GCSE and A Level results will be decided by teachers this year - despite 2020's controversy
GCSE and A Level grades will be decided by teachers this year, exams watchdog Ofqual has announced.
The decision to cancel exams this summer due to the Covid pandemic was made earlier this year, with it now announced that schools will instead determine students’ grades by using a combination of mock exam results, essays and coursework.
How will it work?
There will be no algorithm calculating results this year, Ofqual and the Department for Education (DfE) have said.
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Last year, controversy arose after teachers in England had nearly 40 per cent of their A Level assessments downgraded by the exam regulator’s algorithm.
However, a government U-turn was then made, and all A Level and GCSE results in England were then instead based on teacher-assessed grades.
This year’s grading system will again use teachers' judgements, with schools able to decide results on evidence including mock exams, coursework and essays.
Optional assessments will be set by exam boards for all subjects, but they will not be taken in exam conditions or decide final grades.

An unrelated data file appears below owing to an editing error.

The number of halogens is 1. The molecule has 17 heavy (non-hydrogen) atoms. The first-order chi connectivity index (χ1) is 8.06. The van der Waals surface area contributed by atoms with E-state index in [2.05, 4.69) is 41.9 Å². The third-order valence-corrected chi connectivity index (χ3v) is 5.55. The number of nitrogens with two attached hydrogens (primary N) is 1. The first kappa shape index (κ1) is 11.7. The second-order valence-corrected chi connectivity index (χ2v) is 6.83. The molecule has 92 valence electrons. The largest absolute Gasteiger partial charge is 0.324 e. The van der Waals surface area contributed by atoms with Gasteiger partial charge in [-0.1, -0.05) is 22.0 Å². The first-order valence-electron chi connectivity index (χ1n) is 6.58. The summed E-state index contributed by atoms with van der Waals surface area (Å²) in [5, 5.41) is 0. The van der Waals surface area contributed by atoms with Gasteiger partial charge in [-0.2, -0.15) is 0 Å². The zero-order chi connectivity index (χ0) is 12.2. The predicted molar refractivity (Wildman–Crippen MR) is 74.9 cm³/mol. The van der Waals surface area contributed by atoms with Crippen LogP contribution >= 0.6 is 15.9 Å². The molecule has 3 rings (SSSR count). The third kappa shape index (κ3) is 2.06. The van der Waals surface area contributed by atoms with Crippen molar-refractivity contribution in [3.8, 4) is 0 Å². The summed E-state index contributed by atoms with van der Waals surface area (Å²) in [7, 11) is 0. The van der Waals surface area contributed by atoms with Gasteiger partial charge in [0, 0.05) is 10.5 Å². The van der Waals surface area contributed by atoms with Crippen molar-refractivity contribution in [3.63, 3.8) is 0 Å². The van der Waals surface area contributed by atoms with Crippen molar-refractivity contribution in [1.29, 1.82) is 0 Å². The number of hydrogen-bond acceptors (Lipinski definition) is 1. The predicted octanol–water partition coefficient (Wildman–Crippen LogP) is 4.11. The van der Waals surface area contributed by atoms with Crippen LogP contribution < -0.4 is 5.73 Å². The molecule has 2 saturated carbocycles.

Results will also be published earlier in August this year in order to allow students time to appeal results.
A Level results day will be 10 August, with GCSEs results on 12 August.
If students are unhappy with their results, then they are able to appeal, with no financial charge expected.
For those who still want to take written papers, there will be an option of exams in the autumn.
The decision comes after a consultation into how best to assess students this summer after months of both school and college closures. The new grading system will be set out by the education secretary, Gavin Williamson, in the House of Commons on Thursday (25 Feb).
‘Teachers will be required to produce the evidence’
The schools minister, Nick Gibb, said that as part of checks against grade inflation, teachers will have to show evidence for the grades they award students.
Mr Gibb told BBC Breakfast: “Teachers will be required to produce the evidence and the second layer of quality assurance is checking by the exam boards.
“So if the grades when they are submitted, if in a particular school they look very out of line with the achievements of that school in the past, that will be a signal for the exam board to pay extra attention, maybe pay a visit to that school to make sure that the evidence the teacher has collected to justify that grade really does justify that grade.”
Prime Minister Boris Johnson addressed the announcement on his Twitter page.
He wrote: “No child should be left behind as a result of learning lost during the pandemic. That’s why students will receive grades awarded and determined by teachers.
“This fair and flexible system will ensure all young people can progress to the next stage of their education or career,” the Prime Minister added.